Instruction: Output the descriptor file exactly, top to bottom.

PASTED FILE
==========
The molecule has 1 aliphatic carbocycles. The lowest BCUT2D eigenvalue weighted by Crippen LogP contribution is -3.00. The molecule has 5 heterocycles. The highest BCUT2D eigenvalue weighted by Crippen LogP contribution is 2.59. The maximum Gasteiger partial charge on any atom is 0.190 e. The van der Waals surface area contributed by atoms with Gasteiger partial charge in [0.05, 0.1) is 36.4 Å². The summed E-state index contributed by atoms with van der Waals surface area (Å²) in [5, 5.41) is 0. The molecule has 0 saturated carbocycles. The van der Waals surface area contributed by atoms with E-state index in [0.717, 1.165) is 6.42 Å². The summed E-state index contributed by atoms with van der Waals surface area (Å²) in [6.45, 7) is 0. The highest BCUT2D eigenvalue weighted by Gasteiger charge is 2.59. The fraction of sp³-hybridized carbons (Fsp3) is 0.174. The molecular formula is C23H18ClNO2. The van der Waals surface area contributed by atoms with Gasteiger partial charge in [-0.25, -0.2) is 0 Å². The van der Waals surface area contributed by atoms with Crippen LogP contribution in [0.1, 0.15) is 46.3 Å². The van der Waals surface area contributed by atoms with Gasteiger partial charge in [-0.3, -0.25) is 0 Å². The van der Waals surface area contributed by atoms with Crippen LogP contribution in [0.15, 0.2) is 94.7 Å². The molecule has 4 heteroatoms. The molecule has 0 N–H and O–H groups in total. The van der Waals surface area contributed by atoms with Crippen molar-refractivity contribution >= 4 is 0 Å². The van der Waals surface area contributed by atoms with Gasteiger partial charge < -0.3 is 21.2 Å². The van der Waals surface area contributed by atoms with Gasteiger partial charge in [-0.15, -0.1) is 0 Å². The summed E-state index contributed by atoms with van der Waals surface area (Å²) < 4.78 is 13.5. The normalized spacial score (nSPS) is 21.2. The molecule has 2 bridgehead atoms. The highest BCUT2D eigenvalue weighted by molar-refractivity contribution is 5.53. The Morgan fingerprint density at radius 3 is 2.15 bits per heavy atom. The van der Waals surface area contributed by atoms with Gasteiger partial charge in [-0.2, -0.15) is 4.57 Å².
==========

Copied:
The molecule has 1 aliphatic carbocycles. The lowest BCUT2D eigenvalue weighted by Crippen LogP contribution is -3.00. The molecule has 5 heterocycles. The highest BCUT2D eigenvalue weighted by Crippen LogP contribution is 2.59. The maximum Gasteiger partial charge on any atom is 0.190 e. The van der Waals surface area contributed by atoms with Gasteiger partial charge in [0.05, 0.1) is 36.4 Å². The summed E-state index contributed by atoms with van der Waals surface area (Å²) in [5, 5.41) is 0. The molecule has 0 saturated carbocycles. The van der Waals surface area contributed by atoms with E-state index in [0.717, 1.165) is 6.42 Å². The summed E-state index contributed by atoms with van der Waals surface area (Å²) in [6.45, 7) is 0. The highest BCUT2D eigenvalue weighted by Gasteiger charge is 2.59. The fraction of sp³-hybridized carbons (Fsp3) is 0.174. The molecular formula is C23H18ClNO2. The van der Waals surface area contributed by atoms with Gasteiger partial charge in [-0.25, -0.2) is 0 Å². The van der Waals surface area contributed by atoms with Crippen LogP contribution in [0.1, 0.15) is 46.3 Å². The van der Waals surface area contributed by atoms with Gasteiger partial charge in [-0.3, -0.25) is 0 Å². The van der Waals surface area contributed by atoms with Crippen LogP contribution in [0.15, 0.2) is 94.7 Å². The molecule has 4 heteroatoms. The molecule has 0 N–H and O–H groups in total. The van der Waals surface area contributed by atoms with Crippen molar-refractivity contribution >= 4 is 0 Å². The van der Waals surface area contributed by atoms with Gasteiger partial charge < -0.3 is 21.2 Å². The van der Waals surface area contributed by atoms with Gasteiger partial charge in [-0.15, -0.1) is 0 Å². The summed E-state index contributed by atoms with van der Waals surface area (Å²) < 4.78 is 13.5. The normalized spacial score (nSPS) is 21.2. The molecule has 2 bridgehead atoms. The highest BCUT2D eigenvalue weighted by molar-refractivity contribution is 5.53. The Morgan fingerprint density at radius 3 is 2.15 bits per heavy atom. The van der Waals surface area contributed by atoms with Gasteiger partial charge in [-0.2, -0.15) is 4.57 Å².